>>experience here has shown the opposite.
    >>
    >>At this time (and going back maybe 6, 7, or more years), there is zero
    >>motivation for a name brand computer company to use "special" hardware. It
    >>costs more to manufacture special than to manufacture standard off the shelf.
    >>It costs oodles more to support special hardware in terms of special drivers and
    >>a special supply of spare parts, not to mention tech support, such that it is.
    >>
    >>There is no difference whatsoever between chipsets used in OEM hardware and
    >>retail hardware. About all you will find these days in differences are smallish
    >>ones like graphics cards with less memory (e.g. a 32MB card instead of 64MB or
    >>128MB) or a graphics chip with less power (a slower nVidia GForce chip for
    >>example). Drivers are written so that they autodetect and use the exact memory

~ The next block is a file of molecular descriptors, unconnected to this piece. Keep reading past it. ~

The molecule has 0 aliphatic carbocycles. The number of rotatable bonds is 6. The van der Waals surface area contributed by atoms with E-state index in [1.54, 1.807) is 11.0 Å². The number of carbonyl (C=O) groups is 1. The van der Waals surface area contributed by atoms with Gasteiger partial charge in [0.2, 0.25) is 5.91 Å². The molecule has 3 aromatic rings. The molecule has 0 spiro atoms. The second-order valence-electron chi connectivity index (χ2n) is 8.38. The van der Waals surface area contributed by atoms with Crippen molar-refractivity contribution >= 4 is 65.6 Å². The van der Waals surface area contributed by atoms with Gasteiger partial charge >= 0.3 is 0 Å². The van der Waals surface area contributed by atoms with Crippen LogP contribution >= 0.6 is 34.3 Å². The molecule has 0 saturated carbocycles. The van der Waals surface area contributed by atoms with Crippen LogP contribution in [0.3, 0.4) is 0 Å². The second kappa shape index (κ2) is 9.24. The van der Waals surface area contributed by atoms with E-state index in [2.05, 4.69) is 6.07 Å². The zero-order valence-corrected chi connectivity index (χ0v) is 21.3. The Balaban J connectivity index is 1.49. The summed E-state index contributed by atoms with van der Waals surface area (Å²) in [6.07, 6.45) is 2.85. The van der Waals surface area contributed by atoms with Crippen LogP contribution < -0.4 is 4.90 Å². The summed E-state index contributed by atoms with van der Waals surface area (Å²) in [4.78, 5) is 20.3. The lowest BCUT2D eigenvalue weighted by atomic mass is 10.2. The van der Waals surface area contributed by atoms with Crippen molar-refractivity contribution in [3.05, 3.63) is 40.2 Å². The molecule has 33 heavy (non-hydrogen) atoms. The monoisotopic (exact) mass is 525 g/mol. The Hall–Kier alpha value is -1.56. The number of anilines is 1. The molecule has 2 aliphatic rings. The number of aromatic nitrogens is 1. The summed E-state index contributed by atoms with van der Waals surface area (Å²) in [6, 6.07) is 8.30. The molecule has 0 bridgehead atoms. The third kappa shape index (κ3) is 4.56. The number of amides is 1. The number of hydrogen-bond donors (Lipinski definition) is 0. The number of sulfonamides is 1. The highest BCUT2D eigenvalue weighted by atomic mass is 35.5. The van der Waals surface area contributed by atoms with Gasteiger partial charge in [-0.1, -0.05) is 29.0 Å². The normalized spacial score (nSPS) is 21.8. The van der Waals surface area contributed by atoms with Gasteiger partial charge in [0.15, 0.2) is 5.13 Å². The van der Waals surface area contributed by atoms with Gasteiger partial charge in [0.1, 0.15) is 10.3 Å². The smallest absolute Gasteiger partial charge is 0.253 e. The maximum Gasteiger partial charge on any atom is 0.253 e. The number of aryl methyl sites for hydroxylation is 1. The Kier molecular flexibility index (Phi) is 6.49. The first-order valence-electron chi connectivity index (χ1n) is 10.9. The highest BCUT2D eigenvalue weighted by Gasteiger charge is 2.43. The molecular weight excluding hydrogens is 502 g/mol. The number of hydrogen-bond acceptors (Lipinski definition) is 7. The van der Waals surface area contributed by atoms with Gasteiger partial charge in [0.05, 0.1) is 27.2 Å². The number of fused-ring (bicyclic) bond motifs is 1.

>>size on the card they find when the system boots up. Driver software does not
    >>care whether the graphics chip is a slower or a faster one. nVidia's single
    >>graphics driver set support all the versions of its chips. ATI and Matrox (Is
    >>Matrox still in the league?) are very similar. Intel's Extreme Graphics on the
    >>motherboard are the same.
    >>
    >>The same reasoning goes for motherboard chipsets, audio, network, USB and
    >>whatever else you want. The computer industry has truly become more of a
    >>commodity industry than any other as far as the electronic guts of a computer
    >>are concerned. Differences among name brands exist in the styling of the
    >>computer chassis, customization of the BIOS splash screen (Dell and IBM give
    >>their BIOSes a specific look-and-feel user interface), and choice of
    >>manufacturers. But most of the parts are interchangable unless there are
    >>physical differences in size, shape, connectors, etc. as with motherboards and
    >>power supplies.
    >>
    >>A number of years ago, there was the "Gatrox" fiasco, caused by Gateway's